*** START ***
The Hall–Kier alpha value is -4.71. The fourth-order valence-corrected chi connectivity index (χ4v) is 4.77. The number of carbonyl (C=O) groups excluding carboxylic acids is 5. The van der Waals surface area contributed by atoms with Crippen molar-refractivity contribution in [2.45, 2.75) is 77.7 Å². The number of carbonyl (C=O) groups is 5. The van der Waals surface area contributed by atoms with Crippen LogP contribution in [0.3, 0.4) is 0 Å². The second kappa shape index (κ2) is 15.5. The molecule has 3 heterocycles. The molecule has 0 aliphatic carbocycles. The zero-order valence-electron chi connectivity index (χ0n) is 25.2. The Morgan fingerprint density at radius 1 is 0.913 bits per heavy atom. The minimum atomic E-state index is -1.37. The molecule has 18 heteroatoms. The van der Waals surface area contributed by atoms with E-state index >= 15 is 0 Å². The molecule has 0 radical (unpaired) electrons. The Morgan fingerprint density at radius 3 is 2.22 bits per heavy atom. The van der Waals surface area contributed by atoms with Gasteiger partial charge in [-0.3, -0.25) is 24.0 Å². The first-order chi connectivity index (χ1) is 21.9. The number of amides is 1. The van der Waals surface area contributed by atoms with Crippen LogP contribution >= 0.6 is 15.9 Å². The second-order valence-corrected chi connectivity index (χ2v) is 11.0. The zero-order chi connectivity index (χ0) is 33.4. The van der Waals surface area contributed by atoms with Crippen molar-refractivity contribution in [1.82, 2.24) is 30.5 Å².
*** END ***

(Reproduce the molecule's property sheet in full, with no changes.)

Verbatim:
The Hall–Kier alpha value is -4.71. The fourth-order valence-corrected chi connectivity index (χ4v) is 4.77. The number of carbonyl (C=O) groups excluding carboxylic acids is 5. The van der Waals surface area contributed by atoms with Crippen molar-refractivity contribution in [2.45, 2.75) is 77.7 Å². The number of carbonyl (C=O) groups is 5. The van der Waals surface area contributed by atoms with Crippen LogP contribution in [0.3, 0.4) is 0 Å². The second kappa shape index (κ2) is 15.5. The molecule has 3 heterocycles. The molecule has 0 aliphatic carbocycles. The zero-order valence-electron chi connectivity index (χ0n) is 25.2. The Morgan fingerprint density at radius 1 is 0.913 bits per heavy atom. The minimum atomic E-state index is -1.37. The molecule has 18 heteroatoms. The van der Waals surface area contributed by atoms with E-state index >= 15 is 0 Å². The molecule has 0 radical (unpaired) electrons. The Morgan fingerprint density at radius 3 is 2.22 bits per heavy atom. The van der Waals surface area contributed by atoms with Gasteiger partial charge in [-0.3, -0.25) is 24.0 Å². The first-order chi connectivity index (χ1) is 21.9. The number of amides is 1. The van der Waals surface area contributed by atoms with Crippen LogP contribution >= 0.6 is 15.9 Å². The second-order valence-corrected chi connectivity index (χ2v) is 11.0. The zero-order chi connectivity index (χ0) is 33.4. The van der Waals surface area contributed by atoms with Crippen molar-refractivity contribution in [1.82, 2.24) is 30.5 Å².